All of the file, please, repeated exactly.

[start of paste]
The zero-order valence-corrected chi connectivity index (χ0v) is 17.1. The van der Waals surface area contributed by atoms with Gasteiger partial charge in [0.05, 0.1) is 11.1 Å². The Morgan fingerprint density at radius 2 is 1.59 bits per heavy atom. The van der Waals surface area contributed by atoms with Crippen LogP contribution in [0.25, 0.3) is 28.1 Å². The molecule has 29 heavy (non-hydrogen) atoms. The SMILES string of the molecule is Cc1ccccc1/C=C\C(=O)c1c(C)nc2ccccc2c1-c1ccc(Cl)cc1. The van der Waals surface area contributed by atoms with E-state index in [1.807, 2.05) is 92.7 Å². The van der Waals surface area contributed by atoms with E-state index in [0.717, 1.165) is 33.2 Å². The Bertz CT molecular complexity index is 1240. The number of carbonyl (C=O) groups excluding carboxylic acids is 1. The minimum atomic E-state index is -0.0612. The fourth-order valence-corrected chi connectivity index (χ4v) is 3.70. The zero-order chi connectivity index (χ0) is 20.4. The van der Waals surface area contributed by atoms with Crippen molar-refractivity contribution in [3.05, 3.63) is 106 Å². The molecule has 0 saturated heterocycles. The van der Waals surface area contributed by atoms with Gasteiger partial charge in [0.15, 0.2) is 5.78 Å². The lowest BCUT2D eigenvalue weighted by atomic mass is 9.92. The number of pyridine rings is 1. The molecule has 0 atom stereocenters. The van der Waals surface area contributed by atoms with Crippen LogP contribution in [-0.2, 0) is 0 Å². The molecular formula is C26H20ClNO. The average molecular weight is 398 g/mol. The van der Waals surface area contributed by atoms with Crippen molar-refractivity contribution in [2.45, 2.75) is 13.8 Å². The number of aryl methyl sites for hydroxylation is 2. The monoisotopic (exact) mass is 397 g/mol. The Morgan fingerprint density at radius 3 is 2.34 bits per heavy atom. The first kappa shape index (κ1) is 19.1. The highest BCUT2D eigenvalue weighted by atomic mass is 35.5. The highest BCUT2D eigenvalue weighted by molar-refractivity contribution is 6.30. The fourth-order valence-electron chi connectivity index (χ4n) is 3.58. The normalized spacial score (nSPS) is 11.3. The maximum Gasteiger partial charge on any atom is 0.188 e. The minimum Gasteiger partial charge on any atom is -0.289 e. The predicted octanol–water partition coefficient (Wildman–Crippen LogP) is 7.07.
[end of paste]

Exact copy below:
The zero-order valence-corrected chi connectivity index (χ0v) is 17.1. The van der Waals surface area contributed by atoms with Gasteiger partial charge in [0.05, 0.1) is 11.1 Å². The Morgan fingerprint density at radius 2 is 1.59 bits per heavy atom. The van der Waals surface area contributed by atoms with Crippen LogP contribution in [0.25, 0.3) is 28.1 Å². The molecule has 29 heavy (non-hydrogen) atoms. The SMILES string of the molecule is Cc1ccccc1/C=C\C(=O)c1c(C)nc2ccccc2c1-c1ccc(Cl)cc1. The van der Waals surface area contributed by atoms with E-state index in [1.807, 2.05) is 92.7 Å². The van der Waals surface area contributed by atoms with E-state index in [0.717, 1.165) is 33.2 Å². The Bertz CT molecular complexity index is 1240. The number of carbonyl (C=O) groups excluding carboxylic acids is 1. The minimum atomic E-state index is -0.0612. The fourth-order valence-corrected chi connectivity index (χ4v) is 3.70. The zero-order chi connectivity index (χ0) is 20.4. The van der Waals surface area contributed by atoms with Crippen molar-refractivity contribution in [3.05, 3.63) is 106 Å². The molecule has 0 saturated heterocycles. The van der Waals surface area contributed by atoms with Gasteiger partial charge in [0.15, 0.2) is 5.78 Å². The lowest BCUT2D eigenvalue weighted by atomic mass is 9.92. The number of pyridine rings is 1. The molecule has 0 atom stereocenters. The van der Waals surface area contributed by atoms with Crippen LogP contribution in [-0.2, 0) is 0 Å². The molecular formula is C26H20ClNO. The average molecular weight is 398 g/mol. The van der Waals surface area contributed by atoms with Crippen molar-refractivity contribution in [2.45, 2.75) is 13.8 Å². The number of aryl methyl sites for hydroxylation is 2. The monoisotopic (exact) mass is 397 g/mol. The Morgan fingerprint density at radius 3 is 2.34 bits per heavy atom. The first kappa shape index (κ1) is 19.1. The highest BCUT2D eigenvalue weighted by atomic mass is 35.5. The highest BCUT2D eigenvalue weighted by molar-refractivity contribution is 6.30. The fourth-order valence-electron chi connectivity index (χ4n) is 3.58. The normalized spacial score (nSPS) is 11.3. The maximum Gasteiger partial charge on any atom is 0.188 e. The minimum Gasteiger partial charge on any atom is -0.289 e. The predicted octanol–water partition coefficient (Wildman–Crippen LogP) is 7.07.